Postal workers have voted in favour of a one-day strike over issues linked to the controversial privatisation of Royal Mail.
The Communication Workers Union have voted overwhelmingly for strike action next month, with tough talk of 'industrial warfare.'
Ed Miliband set out a series of reforms today in a bid to change the Labour Party's relationship with the trade unions.
The Unite union says it will halve the number of affiliate members it provides to the Labour Party this year - meaning an effective funding cut of £1.5 million.
The move follows Ed Miliband's reforms to the party's structure - including its historic ties to trade unions - which were approved at a special conference last weekend.
Unite said the party's decision had set its relationship with affiliated unions on a "new course".
Responding to Unite's announcement, a Labour spokesman said the party knew its reforms would have "financial consequences", but added it was now hoping to grow a base of "many small donors rather than a few big ones".
Leaders of the other largest teachers' unions, the NASUWT, will meet on February 14 to consider calling industrial action.
General secretary Chris Keates said "The Secretary of State [for Education] must understand that the teaching profession is on the verge of a crisis."
The general secretary of the National Union of Teachers (NUT), Christine Blower, has blamed the forthcoming strike action on the "intransigent" Education Secretary Michael Gove.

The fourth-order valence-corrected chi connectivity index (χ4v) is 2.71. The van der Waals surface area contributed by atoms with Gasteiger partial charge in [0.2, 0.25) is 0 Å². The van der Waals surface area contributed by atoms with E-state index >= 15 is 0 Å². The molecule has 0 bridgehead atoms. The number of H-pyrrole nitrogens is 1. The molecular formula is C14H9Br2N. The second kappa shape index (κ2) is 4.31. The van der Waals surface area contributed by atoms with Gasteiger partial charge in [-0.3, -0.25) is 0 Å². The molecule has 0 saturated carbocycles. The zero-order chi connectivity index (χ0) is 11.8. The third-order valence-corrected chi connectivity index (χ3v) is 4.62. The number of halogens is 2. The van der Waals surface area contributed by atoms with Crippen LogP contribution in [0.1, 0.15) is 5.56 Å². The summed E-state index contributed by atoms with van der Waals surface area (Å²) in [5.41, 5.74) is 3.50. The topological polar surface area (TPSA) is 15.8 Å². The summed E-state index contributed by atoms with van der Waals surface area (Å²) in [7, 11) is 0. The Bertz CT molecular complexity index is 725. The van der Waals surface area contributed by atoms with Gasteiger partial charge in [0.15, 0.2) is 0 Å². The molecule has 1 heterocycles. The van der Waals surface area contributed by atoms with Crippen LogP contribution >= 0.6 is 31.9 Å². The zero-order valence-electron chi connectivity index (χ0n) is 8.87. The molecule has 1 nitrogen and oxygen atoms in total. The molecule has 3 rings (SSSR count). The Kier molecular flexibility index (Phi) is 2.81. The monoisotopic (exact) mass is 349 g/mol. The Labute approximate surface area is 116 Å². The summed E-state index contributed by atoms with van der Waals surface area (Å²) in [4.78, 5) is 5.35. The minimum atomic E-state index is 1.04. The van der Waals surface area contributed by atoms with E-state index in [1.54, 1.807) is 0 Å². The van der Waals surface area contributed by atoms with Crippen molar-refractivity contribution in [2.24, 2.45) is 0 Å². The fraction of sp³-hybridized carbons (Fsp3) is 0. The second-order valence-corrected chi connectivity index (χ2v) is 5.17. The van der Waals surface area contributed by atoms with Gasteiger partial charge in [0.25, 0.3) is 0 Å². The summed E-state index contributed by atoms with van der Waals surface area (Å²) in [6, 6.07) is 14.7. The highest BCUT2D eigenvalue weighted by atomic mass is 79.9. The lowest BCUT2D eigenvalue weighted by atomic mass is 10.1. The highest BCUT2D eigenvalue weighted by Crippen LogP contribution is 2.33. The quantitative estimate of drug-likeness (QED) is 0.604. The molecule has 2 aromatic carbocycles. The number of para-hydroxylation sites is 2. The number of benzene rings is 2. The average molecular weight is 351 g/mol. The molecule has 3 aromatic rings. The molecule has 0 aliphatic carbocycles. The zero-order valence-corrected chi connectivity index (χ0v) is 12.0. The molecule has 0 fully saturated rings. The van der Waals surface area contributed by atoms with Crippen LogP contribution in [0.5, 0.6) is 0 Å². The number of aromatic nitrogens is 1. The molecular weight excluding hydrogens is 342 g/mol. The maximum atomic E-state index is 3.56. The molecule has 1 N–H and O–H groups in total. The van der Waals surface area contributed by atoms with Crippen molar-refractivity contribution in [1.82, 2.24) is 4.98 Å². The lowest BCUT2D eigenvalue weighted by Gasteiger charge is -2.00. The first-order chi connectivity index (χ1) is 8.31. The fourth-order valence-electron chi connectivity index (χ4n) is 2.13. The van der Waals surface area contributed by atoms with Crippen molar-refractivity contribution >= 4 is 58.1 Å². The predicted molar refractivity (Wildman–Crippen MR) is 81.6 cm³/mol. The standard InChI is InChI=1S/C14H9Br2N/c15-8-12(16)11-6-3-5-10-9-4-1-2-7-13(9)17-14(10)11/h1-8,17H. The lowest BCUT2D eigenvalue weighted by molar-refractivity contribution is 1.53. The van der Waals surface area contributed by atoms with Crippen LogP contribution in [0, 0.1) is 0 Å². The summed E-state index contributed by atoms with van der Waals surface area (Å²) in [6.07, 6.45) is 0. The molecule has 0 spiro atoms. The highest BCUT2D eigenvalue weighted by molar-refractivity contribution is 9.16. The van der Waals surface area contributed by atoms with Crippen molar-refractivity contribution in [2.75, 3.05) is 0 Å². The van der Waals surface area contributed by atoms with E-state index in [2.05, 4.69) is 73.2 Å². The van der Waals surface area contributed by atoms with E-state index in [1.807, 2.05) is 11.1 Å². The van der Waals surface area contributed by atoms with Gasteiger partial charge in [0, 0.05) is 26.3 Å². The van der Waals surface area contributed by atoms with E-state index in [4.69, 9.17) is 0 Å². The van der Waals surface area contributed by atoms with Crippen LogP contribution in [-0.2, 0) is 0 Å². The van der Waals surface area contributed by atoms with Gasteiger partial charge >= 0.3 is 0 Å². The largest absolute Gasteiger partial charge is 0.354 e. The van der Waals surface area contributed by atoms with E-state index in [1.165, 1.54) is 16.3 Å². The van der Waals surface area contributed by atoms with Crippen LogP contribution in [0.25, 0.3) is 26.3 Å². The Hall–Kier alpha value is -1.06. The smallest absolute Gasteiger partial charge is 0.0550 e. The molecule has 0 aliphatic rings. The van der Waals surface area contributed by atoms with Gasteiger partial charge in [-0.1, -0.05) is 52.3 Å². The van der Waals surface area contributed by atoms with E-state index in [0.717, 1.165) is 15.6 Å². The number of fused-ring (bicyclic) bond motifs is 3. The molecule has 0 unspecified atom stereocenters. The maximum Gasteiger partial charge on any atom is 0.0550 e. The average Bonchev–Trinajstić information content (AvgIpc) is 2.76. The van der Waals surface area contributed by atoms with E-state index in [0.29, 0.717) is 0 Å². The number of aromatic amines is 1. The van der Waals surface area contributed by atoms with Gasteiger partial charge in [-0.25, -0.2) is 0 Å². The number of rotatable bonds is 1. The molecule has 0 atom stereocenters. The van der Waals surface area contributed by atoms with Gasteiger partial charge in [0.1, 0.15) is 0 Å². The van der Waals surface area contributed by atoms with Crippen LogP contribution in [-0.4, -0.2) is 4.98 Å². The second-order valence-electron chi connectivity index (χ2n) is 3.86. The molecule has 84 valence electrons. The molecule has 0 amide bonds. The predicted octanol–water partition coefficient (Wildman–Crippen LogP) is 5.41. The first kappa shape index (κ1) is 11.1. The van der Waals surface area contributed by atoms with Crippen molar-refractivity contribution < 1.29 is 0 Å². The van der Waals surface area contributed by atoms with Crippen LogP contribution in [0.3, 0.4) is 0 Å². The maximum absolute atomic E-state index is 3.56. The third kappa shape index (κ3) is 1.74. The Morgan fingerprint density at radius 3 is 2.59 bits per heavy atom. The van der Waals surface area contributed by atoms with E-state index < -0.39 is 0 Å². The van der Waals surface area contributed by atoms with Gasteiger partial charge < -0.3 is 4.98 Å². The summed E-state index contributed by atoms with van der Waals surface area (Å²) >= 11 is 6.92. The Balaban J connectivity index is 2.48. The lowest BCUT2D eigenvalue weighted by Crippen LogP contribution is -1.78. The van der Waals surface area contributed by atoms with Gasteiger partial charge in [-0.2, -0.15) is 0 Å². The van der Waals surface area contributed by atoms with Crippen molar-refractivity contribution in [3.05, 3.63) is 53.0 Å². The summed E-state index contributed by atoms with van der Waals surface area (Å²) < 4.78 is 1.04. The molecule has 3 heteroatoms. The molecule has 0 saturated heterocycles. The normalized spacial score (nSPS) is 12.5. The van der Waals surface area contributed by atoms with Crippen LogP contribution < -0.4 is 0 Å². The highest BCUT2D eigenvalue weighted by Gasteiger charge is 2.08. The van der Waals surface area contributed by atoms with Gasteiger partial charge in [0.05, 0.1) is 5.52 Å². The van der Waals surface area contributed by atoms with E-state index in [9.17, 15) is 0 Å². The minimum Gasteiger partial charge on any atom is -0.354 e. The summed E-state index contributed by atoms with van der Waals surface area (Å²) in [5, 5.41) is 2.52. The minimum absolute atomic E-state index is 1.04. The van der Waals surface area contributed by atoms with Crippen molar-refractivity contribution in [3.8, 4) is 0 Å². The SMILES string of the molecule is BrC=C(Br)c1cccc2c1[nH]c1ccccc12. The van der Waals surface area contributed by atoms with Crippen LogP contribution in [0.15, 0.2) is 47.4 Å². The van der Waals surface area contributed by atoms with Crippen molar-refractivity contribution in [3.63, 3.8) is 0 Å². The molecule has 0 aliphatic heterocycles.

She said the two main teaching unions - NUT and NASUWT - met Mr Gove 17 weeks ago, but that there has been no progress since then.
– Christine Blower, general secretary, nut
Michael Gove's persistent refusals to address our ongoing dispute over pay, pensions and conditions of service, is unnecessary and deeply damaging.
As a result, thousands of good, experienced teachers are leaving or considering leaving the job and a teacher shortage crisis is looming with two in five teachers leaving the profession in their first five years ...
The Education Secretary has put obstacle after obstacle in the way of talks, showing no serious attempt to resolve - or even to discuss - the matters in dispute.
Teachers in England and Wales are to strike on March 26 in a long-running dispute over pay, pensions and conditions, the National Union of Teachers announced today.
Deputy Political Editor Chris Ship has said Labour's executive overwhelmingly backed the changed to the party's trade union links by 28 votes to two - but he changes will take five years to be implemented:
Two NEC members who did not support Ed Mili plan: Dennis Skinner; Christine Shawcroft. Plus 1 abstention. Result 28-2
EdMili on his reform plan: I am delighted these historic reforms have cleared the first hurdle." Got thro NEC. Now has to clear special conf
Labour source: gonna take 5 years (until end 2020) for these plans to take effect.
Ed Miliband's plans for reform of the union link with Labour have been backed by the party's national executive committee with only two votes against, a senior source said.